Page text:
John Ireland

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John Ireland (1879-1662), English composer, was born into a literary family, entered the Royal College of Music to study the piano at 14, before studying composition with Stanford. He made a living as an organist and choirmaster and came to the public’s attention with some notable chamber works and a large number of lyrical little piano pieces, but only gained a serious reputation when he was approaching forty. He was back at the RCM as a teacher between 1923 and 1939.

Unlike his contemporaries, Gustav Holst and Ralph Vaughan Williams, he had no abiding interest in English folk music, however his love of the literature of his country is evident in his songs. Much of his music has fallen in and out of favour. He wrote few “big” works, a Piano Concerto being the only large scale orchestral piece of any length, although there are shorter works for orchestra that enjoy some popularity, including a suite from his sound track for the film, “The Overlanders” and an evocative “Legend” for piano and orchestra. He has a well-regarded sonata for piano, two violin sonatas, one each for cello and clarinet and three piano trios that are not performed as often as they should be.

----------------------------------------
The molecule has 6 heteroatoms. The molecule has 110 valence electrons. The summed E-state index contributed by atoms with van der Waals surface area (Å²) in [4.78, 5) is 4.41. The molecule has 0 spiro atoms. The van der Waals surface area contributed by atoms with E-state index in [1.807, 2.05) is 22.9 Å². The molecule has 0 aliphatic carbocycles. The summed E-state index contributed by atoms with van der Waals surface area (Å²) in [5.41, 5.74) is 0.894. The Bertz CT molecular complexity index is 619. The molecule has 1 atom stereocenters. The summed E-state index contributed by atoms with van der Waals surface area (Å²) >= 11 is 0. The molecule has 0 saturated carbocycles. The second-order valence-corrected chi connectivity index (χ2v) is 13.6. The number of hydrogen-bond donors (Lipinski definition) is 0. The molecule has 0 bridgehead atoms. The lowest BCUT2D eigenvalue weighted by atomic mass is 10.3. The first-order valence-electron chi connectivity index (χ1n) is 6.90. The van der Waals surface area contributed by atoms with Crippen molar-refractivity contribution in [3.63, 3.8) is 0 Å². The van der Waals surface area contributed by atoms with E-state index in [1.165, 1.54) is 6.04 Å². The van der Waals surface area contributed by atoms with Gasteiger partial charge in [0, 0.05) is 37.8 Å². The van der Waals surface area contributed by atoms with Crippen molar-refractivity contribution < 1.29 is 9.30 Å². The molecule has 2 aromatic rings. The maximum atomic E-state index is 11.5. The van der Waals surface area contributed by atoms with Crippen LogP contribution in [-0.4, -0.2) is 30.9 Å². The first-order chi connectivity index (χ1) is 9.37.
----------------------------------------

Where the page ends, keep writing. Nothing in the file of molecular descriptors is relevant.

One work that is bigger in construction, sound and intent than its 20-odd minutes duration, is the cantata commissioned as a coronation anthem in 1937 - "These Things Shall Be". As well as this now somewhat controversial work, his popularity today relies on certain shorter pieces:

The hymn, “My Song is Love Unknown[1]
The anthem, “Greater Love hath no Man[2]
The Piano Prelude, “The Holy Boy” that would later appear as a part song (carol: [3]) and in settings as different as for full orchestra [4], violin and piano, flute and piano,and string quartet.
Songs: Ireland believed that to write a song like Gershwin’s “The Man I Love” was of greater value than a concerto or symphony”. He himself wrote about 90 songs, beautifully crafted and appropriate settings of poets from the 16th century to his own time. One of them, his setting of John Masefield’s “Sea Fever”, is to the treasury of the English art-song, what “The Man I Love” is to the “Great American Songbook”.


  • "Oxford Companion to Music"
  • The Complete Songs of John Ireland - Hyperion CDA67261/2
  • John Ireland. The complete music for violin and piano - Helios CDH55164
  • John Ireland. “Greater Love Hath no Man”, "These Things Shall Be" etc. - Chandos CHAN10110X
  • John Ireland. Piano works, Vol. 3 - Naxos 8.570461